Lawrence welcomed alumna Samantha Maligi ’08 to the cinema Saturday, Feb. 23 to speak at the Sierra Leone Women’s Education event about the importance of education in Sierra Leone. In addition to Maligi speaking, attendees watched 20 minutes of the film “Half the Sky: Turning Oppression into Opportunity for Women Worldwide”, the rest of which was shown the following day by the Mindfulness and Mediation club.
In opening her speech, Magili made clear her desire to make her speech as approachable as possible. She described her childhood in Sierra Leone as someone who was able to attend a good school. She lived in Sierra Leone prior to the civil war that spanned from 1991 to 2002. When she returned years later, she was struck by the vast change that had taken place in the structure of the country, as well as in the psychological wellbeing of the populace.
Her speech centered on the importance of education and specifically the education of girls. She described the importance of providing tools for success to women and girls; not just for the individuals but also in the greater context of the world. For example, $200 is the amount it would take to send a child to elementary school for a year. If this money were to be raised, this would allow the child to potentially use the skills learned in school to influence her entire community and potentially larger organizations beyond.
Lawrence University’s connection to Sierra Leone goes back to 2005 when Professor of Government and Edwin and Ruth West Professor of Economics and Social Science Claudena Skran was awarded a U.S. Fulbright Scholars grant. She used the grant to study the role of NGOs in refugee resettlements after the civil war, which lasted for 10 years. After witnessing the impact that an incomplete education was having on individual children and the society as a whole, she decided to found KidsGive.
Aside from the goal of providing scholarships for children in need of a better education, KidsGive strives to educate students in the U.S. about other students in the rest of the world. Some ways that KidsGive has done this includes travelling to local high schools as well as fundraisers and the firsthand experience of travelling to Sierra Leone to deliver the funds that have been raised. Another opportunity with KidsGive is interning for academic credit.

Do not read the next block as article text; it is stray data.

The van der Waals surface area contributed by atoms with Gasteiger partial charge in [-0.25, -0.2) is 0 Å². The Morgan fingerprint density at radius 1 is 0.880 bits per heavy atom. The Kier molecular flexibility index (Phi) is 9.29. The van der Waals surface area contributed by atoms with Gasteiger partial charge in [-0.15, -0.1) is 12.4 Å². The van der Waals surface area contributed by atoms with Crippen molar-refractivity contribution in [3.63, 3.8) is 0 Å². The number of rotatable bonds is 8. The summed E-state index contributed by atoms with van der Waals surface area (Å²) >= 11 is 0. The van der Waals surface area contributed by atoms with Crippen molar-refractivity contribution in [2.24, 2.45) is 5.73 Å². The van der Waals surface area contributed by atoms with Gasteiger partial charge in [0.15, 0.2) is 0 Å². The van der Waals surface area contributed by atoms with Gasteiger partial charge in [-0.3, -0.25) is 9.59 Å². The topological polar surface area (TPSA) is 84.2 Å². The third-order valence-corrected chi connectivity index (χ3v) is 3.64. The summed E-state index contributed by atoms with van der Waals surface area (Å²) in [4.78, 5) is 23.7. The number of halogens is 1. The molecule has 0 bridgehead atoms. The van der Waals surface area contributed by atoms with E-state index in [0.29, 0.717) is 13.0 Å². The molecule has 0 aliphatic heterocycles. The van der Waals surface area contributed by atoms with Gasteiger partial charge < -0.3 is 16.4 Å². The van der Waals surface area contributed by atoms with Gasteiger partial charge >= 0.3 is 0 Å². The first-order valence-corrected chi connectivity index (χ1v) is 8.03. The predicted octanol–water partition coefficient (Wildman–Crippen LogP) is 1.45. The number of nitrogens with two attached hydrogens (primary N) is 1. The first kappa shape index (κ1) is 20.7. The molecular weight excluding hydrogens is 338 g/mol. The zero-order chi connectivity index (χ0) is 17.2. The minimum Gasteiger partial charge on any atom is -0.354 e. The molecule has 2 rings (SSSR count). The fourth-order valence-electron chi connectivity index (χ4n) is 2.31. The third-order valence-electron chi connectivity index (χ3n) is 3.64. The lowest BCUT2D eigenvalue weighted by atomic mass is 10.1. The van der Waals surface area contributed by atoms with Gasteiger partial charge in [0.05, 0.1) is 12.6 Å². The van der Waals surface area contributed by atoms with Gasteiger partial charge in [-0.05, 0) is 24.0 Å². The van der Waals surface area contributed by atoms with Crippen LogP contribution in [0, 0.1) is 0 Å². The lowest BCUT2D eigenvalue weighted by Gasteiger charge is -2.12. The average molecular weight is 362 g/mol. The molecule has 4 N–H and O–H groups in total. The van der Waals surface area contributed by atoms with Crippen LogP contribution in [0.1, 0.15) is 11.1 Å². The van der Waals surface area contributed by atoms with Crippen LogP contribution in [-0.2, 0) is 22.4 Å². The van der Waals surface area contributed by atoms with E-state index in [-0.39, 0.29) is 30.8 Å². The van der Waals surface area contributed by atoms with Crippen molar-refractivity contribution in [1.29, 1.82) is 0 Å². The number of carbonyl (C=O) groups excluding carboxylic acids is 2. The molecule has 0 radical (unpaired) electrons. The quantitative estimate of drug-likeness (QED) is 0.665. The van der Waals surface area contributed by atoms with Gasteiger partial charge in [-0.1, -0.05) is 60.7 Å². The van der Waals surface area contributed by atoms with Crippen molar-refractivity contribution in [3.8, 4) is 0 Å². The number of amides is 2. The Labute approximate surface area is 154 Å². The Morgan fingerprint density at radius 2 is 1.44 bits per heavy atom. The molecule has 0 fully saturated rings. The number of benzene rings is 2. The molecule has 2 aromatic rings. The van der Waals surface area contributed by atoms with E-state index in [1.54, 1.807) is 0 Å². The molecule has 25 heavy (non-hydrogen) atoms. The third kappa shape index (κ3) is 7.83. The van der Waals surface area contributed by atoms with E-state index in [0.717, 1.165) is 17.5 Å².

Recently, the men’s basketball team was able to raise $400 for Kidsgive by collaborating with coaches. A trip to bring the funds directly to the schools is being planned for December 2013. This visit will include sports days put on by volunteers as well as research projects concerning education, nutrition and water security.
Junior Huma Hakimzada recently volunteered in Sierra Leone for three weeks and describes it as “one of the most important experiences that I have ever had.” She described how seeing the joy of the kids opened her eyes to how much we all take for granted.
Recently, KidsGive has begun to collaborate with DePaul University for a music camp in the FAWE School in Mattru Jong. In this venture, students and faculty from both universities will travel to teach the students about a variety of musical instruments. Part of the excitement surrounding this is due to the fact that this is an opportunity for both parts of the university to have involvement beyond the social sciences.